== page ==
British-Irish actor Michael Gambon, who played the wizard Albus Dumbledore in the six later "Harry Potter" movies, has died at the age of 82, his agency confirmed to CBS News on Thursday.
In a statement issued on behalf of his wife Lady Anne Gambon and his son Fergus, publicist Clair Dobbs said the family was "devastated to announce the loss," and added that the "beloved husband and father" had died peacefully in a hospital with his wife and son by his side following a bout of pneumonia.
Gambon was awarded four U.K. television BAFTAs during his decades-long acting career, which saw him take staring roles across television, movies, radio and on the stage.
It was his role as the head of the Hogwarts school for witches and wizards in the Harry Potter franchise, however, that made him a familiar face to more recent generations. He succeeded actor Richard Harris in the role, who died in 2002 after portraying Dumbledore in the first two Harry Potter movies.
He once acknowledged not having read any of J. K. Rowling's best-selling books, arguing that it was safer to follow the script rather than be too influenced by the Harry Potter stories in print. That didn't prevent him from embodying the spirit of Professor Dumbledore, the powerful wizard who fought against evil to protect his students.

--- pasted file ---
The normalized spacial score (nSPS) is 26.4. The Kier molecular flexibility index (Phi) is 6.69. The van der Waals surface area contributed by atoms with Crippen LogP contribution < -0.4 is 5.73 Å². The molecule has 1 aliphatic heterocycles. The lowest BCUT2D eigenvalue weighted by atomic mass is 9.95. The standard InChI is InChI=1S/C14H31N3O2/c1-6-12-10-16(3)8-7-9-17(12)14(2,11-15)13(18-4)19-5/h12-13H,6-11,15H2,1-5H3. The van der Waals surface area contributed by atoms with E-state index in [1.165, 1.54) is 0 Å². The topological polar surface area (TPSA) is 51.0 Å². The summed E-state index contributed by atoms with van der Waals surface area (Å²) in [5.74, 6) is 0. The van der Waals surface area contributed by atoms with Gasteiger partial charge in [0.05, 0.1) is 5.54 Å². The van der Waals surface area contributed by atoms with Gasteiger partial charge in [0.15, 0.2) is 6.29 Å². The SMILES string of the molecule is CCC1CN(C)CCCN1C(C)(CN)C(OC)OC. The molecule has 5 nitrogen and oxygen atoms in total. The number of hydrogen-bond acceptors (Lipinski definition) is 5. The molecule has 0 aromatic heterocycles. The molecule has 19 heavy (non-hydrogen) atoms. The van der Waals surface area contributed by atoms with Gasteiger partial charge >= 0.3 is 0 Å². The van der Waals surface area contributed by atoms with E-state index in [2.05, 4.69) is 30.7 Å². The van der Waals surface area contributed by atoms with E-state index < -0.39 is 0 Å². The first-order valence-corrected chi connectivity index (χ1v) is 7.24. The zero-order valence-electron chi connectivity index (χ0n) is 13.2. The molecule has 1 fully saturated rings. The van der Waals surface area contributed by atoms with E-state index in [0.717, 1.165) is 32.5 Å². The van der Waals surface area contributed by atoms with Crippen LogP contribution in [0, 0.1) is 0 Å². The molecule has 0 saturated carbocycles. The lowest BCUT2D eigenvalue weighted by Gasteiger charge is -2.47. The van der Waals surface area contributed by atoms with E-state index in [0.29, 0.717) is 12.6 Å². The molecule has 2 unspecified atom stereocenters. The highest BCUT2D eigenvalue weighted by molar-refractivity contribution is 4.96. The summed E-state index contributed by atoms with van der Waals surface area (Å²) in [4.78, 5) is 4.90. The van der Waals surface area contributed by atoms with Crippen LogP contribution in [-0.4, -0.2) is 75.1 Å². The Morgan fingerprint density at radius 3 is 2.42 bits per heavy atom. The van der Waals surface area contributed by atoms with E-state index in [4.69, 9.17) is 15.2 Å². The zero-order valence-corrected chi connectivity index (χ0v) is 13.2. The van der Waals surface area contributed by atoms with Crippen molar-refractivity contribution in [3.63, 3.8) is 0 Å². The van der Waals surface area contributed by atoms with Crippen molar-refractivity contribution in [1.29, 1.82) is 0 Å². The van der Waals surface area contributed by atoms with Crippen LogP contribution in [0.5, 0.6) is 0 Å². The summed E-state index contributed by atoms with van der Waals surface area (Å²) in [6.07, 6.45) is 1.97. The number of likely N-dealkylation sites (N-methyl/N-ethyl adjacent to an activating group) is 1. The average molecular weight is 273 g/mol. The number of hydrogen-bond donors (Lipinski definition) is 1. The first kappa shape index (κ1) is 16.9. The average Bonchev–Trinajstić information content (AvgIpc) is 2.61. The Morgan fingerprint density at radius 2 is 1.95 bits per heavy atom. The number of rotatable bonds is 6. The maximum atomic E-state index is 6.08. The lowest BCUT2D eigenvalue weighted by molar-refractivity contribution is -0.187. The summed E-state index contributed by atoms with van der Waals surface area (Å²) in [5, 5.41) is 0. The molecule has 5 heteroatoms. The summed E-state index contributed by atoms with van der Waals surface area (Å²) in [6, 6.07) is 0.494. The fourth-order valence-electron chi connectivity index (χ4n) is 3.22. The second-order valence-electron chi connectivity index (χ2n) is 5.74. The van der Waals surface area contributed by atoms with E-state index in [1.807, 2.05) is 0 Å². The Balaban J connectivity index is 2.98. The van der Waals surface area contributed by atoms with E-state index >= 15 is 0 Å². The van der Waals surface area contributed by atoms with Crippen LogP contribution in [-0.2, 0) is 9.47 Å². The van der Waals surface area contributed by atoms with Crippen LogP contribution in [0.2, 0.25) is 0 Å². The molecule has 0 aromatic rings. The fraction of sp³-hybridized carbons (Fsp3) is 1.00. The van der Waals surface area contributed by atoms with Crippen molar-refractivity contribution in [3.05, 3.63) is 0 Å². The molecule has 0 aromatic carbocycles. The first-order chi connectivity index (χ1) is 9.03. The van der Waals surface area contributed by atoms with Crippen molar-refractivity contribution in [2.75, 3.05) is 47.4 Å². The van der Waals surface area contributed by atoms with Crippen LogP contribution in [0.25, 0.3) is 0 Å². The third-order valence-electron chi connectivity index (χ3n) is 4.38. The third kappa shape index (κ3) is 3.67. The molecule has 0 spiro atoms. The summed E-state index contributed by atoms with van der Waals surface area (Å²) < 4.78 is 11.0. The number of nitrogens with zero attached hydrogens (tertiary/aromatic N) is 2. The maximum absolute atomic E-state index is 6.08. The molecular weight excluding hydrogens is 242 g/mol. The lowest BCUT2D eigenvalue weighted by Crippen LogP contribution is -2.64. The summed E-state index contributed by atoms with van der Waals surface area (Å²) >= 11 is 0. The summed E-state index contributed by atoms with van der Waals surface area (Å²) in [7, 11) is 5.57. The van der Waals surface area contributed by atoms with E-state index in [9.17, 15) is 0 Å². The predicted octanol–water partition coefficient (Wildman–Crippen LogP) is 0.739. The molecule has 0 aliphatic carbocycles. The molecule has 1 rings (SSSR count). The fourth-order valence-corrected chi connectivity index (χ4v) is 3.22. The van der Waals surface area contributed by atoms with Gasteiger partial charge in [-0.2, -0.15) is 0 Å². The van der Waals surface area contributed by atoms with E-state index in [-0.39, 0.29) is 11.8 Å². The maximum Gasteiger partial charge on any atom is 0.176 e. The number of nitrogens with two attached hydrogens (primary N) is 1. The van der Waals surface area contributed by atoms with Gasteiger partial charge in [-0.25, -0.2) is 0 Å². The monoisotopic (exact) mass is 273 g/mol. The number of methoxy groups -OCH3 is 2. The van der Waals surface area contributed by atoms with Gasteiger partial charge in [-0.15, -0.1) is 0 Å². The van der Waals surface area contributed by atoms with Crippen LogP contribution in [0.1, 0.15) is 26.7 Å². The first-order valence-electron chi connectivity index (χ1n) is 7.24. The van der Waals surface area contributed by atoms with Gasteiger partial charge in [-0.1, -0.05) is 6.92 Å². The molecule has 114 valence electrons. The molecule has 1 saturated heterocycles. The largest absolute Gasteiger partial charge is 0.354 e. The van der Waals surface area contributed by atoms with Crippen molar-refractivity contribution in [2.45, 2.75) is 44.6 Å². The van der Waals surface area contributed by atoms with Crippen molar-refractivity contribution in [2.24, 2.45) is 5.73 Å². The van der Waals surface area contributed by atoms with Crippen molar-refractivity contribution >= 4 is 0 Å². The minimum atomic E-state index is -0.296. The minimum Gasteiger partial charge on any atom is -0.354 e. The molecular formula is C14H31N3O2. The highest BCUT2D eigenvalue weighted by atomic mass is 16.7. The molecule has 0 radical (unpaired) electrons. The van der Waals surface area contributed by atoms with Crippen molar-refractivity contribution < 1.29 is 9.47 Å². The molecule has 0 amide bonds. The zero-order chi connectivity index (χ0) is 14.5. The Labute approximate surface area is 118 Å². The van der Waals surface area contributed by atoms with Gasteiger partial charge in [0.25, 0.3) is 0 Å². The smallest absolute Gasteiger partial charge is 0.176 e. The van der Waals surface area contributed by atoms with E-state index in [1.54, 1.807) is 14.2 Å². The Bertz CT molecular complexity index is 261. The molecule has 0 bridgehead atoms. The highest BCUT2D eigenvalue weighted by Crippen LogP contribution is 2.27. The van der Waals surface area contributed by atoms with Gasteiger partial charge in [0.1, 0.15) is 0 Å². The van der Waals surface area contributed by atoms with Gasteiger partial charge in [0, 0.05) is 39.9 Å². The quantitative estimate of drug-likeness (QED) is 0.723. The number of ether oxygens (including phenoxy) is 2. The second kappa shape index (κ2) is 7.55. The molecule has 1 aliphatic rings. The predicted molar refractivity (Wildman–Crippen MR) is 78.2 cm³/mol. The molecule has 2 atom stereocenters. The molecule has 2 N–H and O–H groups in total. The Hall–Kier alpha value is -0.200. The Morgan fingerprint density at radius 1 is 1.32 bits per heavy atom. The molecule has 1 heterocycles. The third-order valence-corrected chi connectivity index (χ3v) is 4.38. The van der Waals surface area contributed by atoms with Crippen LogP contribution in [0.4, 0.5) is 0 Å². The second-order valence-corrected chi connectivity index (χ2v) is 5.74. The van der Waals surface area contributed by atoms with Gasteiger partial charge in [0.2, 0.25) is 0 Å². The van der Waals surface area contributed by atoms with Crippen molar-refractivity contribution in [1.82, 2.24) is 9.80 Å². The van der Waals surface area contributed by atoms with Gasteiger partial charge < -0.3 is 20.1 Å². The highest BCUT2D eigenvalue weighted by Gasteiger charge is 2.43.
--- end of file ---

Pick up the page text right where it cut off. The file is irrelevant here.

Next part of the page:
Although the Potter role raised Gambon's international profile and introduced him to a new generation of fans, he had long been recognized as one of Britain's leading actors. His work spanned TV, theater and radio, and he starred in dozens of films from "Gosford Park" to "The King's Speech" and the animated family movie "Paddington."
Gambon was knighted for services to drama in 1998, becoming Sir Michael Gambon.
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